VCU Career Services provides a variety of career- and professional development-related resources for graduate and first-professional students. Whether you’re interested in an academic or nonacademic track after graduation, we have a variety of resources to help reach your goals and enrich your career.
We can help you with:
We encourage you to use the tools available online and in our office to help you determine the best career direction for you. Schedule an appointment with your career advisor or attend one of the many events offered by our office or by your college or school to seek out additional ways to enrich your VCU education.
You have pursued graduate or professional education and now you have a choice – would you like to focus your career on continued research and teaching, or are you more interested in applying what you have learned outside of the academy?
You may have only experienced the academic setting thus far, and if that’s the case, it’s important to investigate what other settings are like and whether they are a good fit for you. Identify what skills and experiences are needed in the sector in which you want to work, and proceed to implement your career plan accordingly.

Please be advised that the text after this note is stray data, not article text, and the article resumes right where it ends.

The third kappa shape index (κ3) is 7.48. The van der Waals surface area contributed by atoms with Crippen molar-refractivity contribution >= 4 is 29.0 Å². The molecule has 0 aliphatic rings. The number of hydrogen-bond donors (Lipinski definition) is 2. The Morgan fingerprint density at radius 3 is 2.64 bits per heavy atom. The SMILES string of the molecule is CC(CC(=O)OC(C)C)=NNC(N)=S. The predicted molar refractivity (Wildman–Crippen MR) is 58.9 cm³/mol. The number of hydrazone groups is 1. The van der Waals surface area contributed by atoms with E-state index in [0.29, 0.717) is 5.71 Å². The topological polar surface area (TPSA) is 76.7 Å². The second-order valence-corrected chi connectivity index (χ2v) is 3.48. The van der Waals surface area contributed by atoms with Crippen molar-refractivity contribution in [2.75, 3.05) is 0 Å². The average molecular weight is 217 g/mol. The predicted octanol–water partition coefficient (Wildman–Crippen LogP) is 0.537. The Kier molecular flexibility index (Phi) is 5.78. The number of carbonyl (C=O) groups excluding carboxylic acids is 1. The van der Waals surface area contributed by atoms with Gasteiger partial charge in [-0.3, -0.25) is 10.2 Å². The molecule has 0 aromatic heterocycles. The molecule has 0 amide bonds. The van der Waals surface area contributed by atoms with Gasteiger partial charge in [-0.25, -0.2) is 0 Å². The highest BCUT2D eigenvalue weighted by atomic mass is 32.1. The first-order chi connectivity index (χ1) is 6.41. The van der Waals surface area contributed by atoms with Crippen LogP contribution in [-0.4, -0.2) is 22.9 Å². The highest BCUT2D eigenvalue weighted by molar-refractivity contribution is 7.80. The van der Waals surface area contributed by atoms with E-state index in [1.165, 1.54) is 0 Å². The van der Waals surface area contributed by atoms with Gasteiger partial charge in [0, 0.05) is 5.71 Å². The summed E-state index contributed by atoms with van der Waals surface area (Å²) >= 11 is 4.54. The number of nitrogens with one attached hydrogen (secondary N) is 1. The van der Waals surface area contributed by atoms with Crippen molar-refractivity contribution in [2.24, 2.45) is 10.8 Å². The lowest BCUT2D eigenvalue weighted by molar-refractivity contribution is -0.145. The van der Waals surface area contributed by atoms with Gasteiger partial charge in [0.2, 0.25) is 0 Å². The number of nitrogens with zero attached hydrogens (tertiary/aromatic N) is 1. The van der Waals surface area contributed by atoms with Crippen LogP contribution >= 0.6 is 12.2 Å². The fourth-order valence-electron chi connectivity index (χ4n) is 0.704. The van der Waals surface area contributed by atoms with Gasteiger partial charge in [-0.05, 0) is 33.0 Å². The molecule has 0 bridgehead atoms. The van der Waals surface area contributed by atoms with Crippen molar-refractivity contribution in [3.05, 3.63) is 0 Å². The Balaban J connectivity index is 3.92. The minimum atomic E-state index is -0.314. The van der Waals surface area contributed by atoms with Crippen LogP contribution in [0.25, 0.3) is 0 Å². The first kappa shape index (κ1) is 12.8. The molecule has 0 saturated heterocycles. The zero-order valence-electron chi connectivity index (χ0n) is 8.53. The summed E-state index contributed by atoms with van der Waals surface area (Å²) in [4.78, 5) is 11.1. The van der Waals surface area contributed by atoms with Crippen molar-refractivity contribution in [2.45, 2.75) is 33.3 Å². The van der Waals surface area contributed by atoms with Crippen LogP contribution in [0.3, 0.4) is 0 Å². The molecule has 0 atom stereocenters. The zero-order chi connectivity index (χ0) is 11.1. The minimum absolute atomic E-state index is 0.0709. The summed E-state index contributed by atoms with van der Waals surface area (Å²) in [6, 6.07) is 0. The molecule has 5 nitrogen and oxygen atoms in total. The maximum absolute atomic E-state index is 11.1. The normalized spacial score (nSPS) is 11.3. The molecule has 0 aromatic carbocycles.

While it’s true that most careers do not follow a linear or predictable path, to actively manage your career success, it is vital that you consistently reflect on your career goals and plan the steps you will take to achieve them.
These tools can be used on your own time and at your discretion or as a complement to working one-on-one with a career advisor.
Planning tools and resources
Skills, interests and value assessments
The more you know about yourself, the more confident you'll feel in taking next steps. Connecting your values to your studies and career adds clarification. Knowing what you don't want is just as important as knowing what you want. Discovering your interests and uncovering your skills further enables you to take that next step.
Preparing Future Faculty Program
Learn to become a great professor through the VCU Preparing Future Faculty Program. This short course series provides those interested in careers in academia with the skills necessary to effectively educate and addresses current issues and trends in college classrooms. Courses are open to all degree-seeking graduate students. Graduate students who are enrolled full-time can register for the courses at no additional charge as long as their total semester enrollment does not exceed 15 hours.
Higher education job search resources
The majority of postings for teaching and research opportunities are found in specialized websites that cater to higher education as well as each college or university’s own website. As you begin your search, familiarize yourself with each school’s hiring cycle as they often differ depending upon the institution and sometimes the subject area.
Writing a teaching philosophy